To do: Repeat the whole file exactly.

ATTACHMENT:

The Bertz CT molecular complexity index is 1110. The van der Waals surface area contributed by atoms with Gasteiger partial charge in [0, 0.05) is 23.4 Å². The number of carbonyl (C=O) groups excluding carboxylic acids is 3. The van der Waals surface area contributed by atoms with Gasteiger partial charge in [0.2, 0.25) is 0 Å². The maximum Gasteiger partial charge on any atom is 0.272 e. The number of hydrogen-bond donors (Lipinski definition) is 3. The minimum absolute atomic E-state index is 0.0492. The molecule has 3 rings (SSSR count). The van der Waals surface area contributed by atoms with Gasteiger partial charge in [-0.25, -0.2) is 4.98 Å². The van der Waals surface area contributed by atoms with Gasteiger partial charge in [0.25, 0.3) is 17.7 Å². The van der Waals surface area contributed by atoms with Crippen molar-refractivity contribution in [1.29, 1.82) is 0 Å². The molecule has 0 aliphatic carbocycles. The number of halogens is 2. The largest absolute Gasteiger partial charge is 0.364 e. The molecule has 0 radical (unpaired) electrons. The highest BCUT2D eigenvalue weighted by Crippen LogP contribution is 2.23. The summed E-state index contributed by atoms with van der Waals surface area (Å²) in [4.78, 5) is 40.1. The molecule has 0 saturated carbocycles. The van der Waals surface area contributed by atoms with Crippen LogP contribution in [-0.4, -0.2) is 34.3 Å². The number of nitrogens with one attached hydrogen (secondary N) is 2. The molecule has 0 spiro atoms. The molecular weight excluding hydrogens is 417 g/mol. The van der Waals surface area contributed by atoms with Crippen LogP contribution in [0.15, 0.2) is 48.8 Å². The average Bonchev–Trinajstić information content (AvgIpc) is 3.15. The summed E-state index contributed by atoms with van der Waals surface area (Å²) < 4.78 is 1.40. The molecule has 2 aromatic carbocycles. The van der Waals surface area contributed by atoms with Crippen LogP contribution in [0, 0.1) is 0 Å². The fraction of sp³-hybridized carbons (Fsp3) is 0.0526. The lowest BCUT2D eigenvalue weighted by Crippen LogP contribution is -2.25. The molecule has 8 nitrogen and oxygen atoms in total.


The Bertz CT molecular complexity index is 1110. The van der Waals surface area contributed by atoms with Gasteiger partial charge in [0, 0.05) is 23.4 Å². The number of carbonyl (C=O) groups excluding carboxylic acids is 3. The van der Waals surface area contributed by atoms with Gasteiger partial charge in [0.2, 0.25) is 0 Å². The maximum Gasteiger partial charge on any atom is 0.272 e. The number of hydrogen-bond donors (Lipinski definition) is 3. The minimum absolute atomic E-state index is 0.0492. The molecule has 3 rings (SSSR count). The van der Waals surface area contributed by atoms with Gasteiger partial charge in [-0.25, -0.2) is 4.98 Å². The van der Waals surface area contributed by atoms with Gasteiger partial charge in [0.25, 0.3) is 17.7 Å². The van der Waals surface area contributed by atoms with Crippen molar-refractivity contribution in [1.29, 1.82) is 0 Å². The molecule has 0 aliphatic carbocycles. The number of halogens is 2. The largest absolute Gasteiger partial charge is 0.364 e. The molecule has 0 radical (unpaired) electrons. The highest BCUT2D eigenvalue weighted by Crippen LogP contribution is 2.23. The summed E-state index contributed by atoms with van der Waals surface area (Å²) in [4.78, 5) is 40.1. The molecule has 0 saturated carbocycles. The van der Waals surface area contributed by atoms with Crippen LogP contribution in [-0.4, -0.2) is 34.3 Å². The number of nitrogens with one attached hydrogen (secondary N) is 2. The molecule has 0 spiro atoms. The molecular weight excluding hydrogens is 417 g/mol. The van der Waals surface area contributed by atoms with Crippen LogP contribution in [0.15, 0.2) is 48.8 Å². The average Bonchev–Trinajstić information content (AvgIpc) is 3.15. The summed E-state index contributed by atoms with van der Waals surface area (Å²) < 4.78 is 1.40. The molecule has 2 aromatic carbocycles. The van der Waals surface area contributed by atoms with Crippen LogP contribution in [0, 0.1) is 0 Å². The fraction of sp³-hybridized carbons (Fsp3) is 0.0526. The lowest BCUT2D eigenvalue weighted by Crippen LogP contribution is -2.25. The molecule has 8 nitrogen and oxygen atoms in total.